by Barbara Robinson

When I arrive at the Cana Community Centre and Social Club—with my disciples and Cousin John, who lives in the desert—everyone’s drunk and dancing to ‘Single Ladies’. Apart from Mam, who runs over to me in flitters.

‘They’re after running out of wine,’ she says.

‘Mam, what’s it got to do with me?’

She pulls me to one side. ‘Jesus, this is your chance. Your first miracle! Be your father’s son.’

Not this again. My dad—the man I call ‘Dad’—is a joiner. Not a fucking sommelier. My ‘real dad’ is something mysterious. High up. Important.

Cousin John ambles over, rolling a fag. ‘Auntie Mary,’ he says. Mam ignores him, pushing past him to join Auntie Liz, John’s mum, in the social club’s kitchenette. ‘What’s up her hole?’

‘They’re out of wine.’

‘Is that all?’ He turns his back on the room and produces a leather pouch filled with tiny, grey-brown mushrooms. ‘Remember these?’

Manna, from the desert. Last time I visited him we ate them until we saw God. He points to six large urns on the kitchenette counter. ‘Fill them with water and add these.’ He hands me the leather pouch, first grabbing a handful of the mushrooms and stuffing them into his mouth. There’s a catering-sized bottle of Vimto in the kitchenette. I mix this with water and add the manna, doing some hand movements over the urns to distract Auntie Liz and Mam, who are watching.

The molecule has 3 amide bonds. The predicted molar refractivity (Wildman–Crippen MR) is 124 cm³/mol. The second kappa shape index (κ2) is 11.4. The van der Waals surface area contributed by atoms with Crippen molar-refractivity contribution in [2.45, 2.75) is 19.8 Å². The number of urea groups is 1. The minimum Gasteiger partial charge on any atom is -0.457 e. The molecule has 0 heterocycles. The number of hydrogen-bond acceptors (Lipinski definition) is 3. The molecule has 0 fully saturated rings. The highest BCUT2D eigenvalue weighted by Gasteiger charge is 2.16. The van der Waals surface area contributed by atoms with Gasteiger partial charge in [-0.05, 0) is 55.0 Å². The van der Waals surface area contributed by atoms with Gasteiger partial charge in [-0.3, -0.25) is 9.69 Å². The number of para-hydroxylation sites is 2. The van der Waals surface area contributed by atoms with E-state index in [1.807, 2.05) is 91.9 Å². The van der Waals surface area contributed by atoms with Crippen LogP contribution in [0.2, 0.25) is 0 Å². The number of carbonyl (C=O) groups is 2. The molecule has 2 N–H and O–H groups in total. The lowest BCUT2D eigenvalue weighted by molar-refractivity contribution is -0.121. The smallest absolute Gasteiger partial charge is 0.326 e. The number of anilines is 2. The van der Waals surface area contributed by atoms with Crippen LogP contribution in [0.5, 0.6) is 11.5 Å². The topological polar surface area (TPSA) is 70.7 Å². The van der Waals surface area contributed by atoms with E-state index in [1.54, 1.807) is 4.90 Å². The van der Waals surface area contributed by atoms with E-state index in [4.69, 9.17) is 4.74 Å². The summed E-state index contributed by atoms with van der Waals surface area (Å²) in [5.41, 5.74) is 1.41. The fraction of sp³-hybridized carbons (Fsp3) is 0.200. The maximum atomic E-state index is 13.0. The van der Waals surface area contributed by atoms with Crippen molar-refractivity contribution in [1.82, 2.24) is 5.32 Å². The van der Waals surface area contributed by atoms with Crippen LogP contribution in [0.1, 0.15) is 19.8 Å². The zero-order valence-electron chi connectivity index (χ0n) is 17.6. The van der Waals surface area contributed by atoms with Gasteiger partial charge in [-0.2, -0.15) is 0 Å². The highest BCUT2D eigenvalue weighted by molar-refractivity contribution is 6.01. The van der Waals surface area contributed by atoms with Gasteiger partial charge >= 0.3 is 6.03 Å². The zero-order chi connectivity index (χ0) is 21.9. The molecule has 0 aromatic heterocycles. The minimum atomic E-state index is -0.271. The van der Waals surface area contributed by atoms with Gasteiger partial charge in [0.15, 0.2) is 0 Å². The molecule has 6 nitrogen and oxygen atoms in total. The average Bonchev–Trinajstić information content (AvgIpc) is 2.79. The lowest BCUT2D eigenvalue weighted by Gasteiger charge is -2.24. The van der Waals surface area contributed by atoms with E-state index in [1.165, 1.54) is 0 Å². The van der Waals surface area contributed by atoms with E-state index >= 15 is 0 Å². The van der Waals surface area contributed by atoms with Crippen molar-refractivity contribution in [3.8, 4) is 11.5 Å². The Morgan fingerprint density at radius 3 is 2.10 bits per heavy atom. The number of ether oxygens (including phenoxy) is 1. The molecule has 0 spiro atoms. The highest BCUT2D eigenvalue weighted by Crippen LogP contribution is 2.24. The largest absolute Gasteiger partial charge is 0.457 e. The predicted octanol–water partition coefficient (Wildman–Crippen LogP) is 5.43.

The wedding guests sip the ‘fruit punch’ cautiously at first, but soon they’re chugging it and within half an hour, it’s like a Roman orgy in the Cana Community Centre and Social Club. I’m leaning against the bar with Cousin John, watching the bride and groom and their guests—including Mam and Auntie Liz—dancing to Stormzy.

‘I’m a fucking genius,’ he says. ‘Say it.’

‘You’re a fucking genius,’ I say, as I butt my polystyrene cup of spiked Vimto against his, drinking in the happiness all around me.

Mam waves and shouts from the dance floor. ‘Water into wine! Your first miracle!’

Without warning, illuminated images flash into my mind: a severed head, a wreath of thorns, rough wood, nails stabbing into flesh. I turn to John and see my fear reflected in his dilated pupils.

‘Bad trip?’ he says.

‘I hope so,’ I say.

Barbara Robinson was born and lives in Manchester. She has been published in Willesden Herald New Short Stories 9 and New Short Stories Story of the Month, Ellipsis Zine, Fictive Dream and Cicerone Journal. Her first novel, Elbow Street, was shortlisted for 2018 Northern Writers’ Awards in the Andrea Badenoch Award category and longlisted for the 2018 Grindstone Literary Prize. She is currently working on her second novel.